As the creator of the musical theatre track in the BA theatre program and instructor of musical theatre at Eastern, Cox has watched the interest in theatre grow in Charleston and around campus. When started at Eastern, he estimated 20 students total tried out for all four of Doudna’s yearly productions. This year, he said, 50 to 60 students auditioned for just the musical.  

Bri Olshawsky (Eve), a sophomore theatre major, gasps as (from left to right) Ellis Mansfield, Rose Brazzell, Olivia Enlow, Emily Ritter, Abby Smith, and Andi Hortenstine (Snake) convince her to take a bite of the apple at Doudna Fine Arts Center Sunday evening. (Alli Hausman)

One student who auditioned this year was Harrison Hahn, a junior music education major. He was cast in the role of Cain, a major character in the first act of the show. Children of Eden was Hahn’s first musical at Doudna, though he said he has been heavily involved in theatre since he was young. Following the performance, Hahn was greeted with roses from friends who attended the show. 

“I feel great,” he said. “It’s exciting. Everyone’s at the top of their game.”   

Hahn said that the scale of the show was challenging and that it was a lot to memorize and learn as a cast member.  

“I’m just proud of our whole cast,” Hahn said. “Everyone’s voices are super strong; the acting is great. I’m so happy to be here.”

In Feb. 2024, the Children of Eden cast will be headed to Lincoln Center in New York with Cox to perform in the Broadway concert premiere of Children of Eden. The Eastern cast members will join Broadway actors in the ensemble as storytellers.  

Children of Eden is the favorite show of Stephen Schwartz, the person behind Children of Eden’s music and lyrics. Schwartz is most famous for his work in the musical Wicked, Cox said. Despite this, Children of Eden has never been produced on Broadway.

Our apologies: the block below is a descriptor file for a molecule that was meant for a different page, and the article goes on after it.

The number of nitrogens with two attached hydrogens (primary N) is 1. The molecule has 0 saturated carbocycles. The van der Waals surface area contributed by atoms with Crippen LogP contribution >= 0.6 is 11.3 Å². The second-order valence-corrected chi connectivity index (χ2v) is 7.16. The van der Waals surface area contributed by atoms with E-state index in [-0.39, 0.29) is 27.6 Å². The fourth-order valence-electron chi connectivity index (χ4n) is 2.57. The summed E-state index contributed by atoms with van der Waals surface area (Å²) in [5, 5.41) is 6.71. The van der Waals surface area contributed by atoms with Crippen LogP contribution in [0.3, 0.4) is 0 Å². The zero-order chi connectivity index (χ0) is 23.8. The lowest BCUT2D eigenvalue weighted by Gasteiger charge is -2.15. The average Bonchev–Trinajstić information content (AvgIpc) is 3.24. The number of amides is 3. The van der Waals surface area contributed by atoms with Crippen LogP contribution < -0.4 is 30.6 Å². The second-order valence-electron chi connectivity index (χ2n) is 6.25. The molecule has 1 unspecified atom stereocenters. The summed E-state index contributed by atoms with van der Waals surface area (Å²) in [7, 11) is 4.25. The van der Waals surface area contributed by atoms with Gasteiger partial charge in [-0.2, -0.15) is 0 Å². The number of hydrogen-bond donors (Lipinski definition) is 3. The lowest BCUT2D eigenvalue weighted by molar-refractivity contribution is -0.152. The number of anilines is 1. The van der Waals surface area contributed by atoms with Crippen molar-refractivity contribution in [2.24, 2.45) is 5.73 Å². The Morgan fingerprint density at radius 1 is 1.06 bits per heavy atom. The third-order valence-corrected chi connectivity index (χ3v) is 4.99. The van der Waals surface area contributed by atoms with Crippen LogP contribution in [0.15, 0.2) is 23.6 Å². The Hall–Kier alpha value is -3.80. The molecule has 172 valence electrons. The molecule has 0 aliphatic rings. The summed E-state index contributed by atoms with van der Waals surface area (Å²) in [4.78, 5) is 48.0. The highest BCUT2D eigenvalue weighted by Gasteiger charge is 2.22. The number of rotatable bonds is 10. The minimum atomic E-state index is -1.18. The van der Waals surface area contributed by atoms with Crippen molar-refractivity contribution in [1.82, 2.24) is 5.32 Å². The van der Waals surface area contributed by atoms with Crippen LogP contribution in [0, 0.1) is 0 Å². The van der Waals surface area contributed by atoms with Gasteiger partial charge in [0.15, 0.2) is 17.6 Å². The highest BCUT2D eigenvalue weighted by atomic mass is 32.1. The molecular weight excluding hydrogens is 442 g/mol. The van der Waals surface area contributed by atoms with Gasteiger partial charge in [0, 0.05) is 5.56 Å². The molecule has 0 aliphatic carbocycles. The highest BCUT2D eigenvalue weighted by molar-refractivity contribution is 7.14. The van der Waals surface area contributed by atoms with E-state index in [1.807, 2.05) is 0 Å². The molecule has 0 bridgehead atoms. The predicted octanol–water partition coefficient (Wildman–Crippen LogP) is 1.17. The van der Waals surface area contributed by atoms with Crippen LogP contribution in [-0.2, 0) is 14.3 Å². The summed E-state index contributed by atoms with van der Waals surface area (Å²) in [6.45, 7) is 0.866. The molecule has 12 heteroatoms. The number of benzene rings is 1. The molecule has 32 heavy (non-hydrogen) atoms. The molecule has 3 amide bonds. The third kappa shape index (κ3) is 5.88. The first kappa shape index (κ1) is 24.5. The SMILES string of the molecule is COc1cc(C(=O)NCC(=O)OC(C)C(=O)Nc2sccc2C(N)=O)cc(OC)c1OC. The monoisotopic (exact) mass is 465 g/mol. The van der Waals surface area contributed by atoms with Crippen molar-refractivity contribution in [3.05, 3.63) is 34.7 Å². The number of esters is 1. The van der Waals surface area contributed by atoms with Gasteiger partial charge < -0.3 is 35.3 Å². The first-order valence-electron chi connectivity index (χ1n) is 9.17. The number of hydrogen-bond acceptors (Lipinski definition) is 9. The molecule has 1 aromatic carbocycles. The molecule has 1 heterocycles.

“They’re [the cast] so excited. Like, everyone is so excited,” Cox said. “And faculty is too. We’re all super geeked about it.”   

The cast is currently fundraising for the trip.  

Bri Olshawsky (Eve) looks on as (from left to right) Ellis Mansfield, Rose Brazzell, Olivia Enlow, Emily Ritter, Abby Smith, and Andi Hortenstine (Snake) appear before her at Doudna Fine Arts Center Sunday evening. (Alli Hausman)

While Children of Eden is inspired by the Book of Genesis in the Bible and Tanakh—the Hebrew Bible, the show departs from the biblical story. Both Cox and Harkulich shared their thoughts on the production’s themes. 

“The show really talks about parent/child relationships,” Cox said. “That’s really what it’s all about. How we generationally do the same things over and over and over again.”  

Throughout the show, multiple generations of a family are shown and how they mirror one another. From the character Father banishing Adam and Eve to Cain killing Abel, the characters in Children of Eden are part of a generational cycle of behaviors.  

“This is a powerful story about the cost and joy of creation, loss, perfection, paradise and family,” Harkulich wrote. “We hope you’ll find something new in this old and well-known story.” 

Children of Eden will be shown several more times at Doudna this week and next. Tickets can be purchased on their website.

 

Alli Hausman can reached at 581-2812 or at [email protected].

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Alli Hausman
Alli Hausman, Copy Chief
Alli Hausman is a sophomore journalism major and can be reached at 581-2812 or [email protected].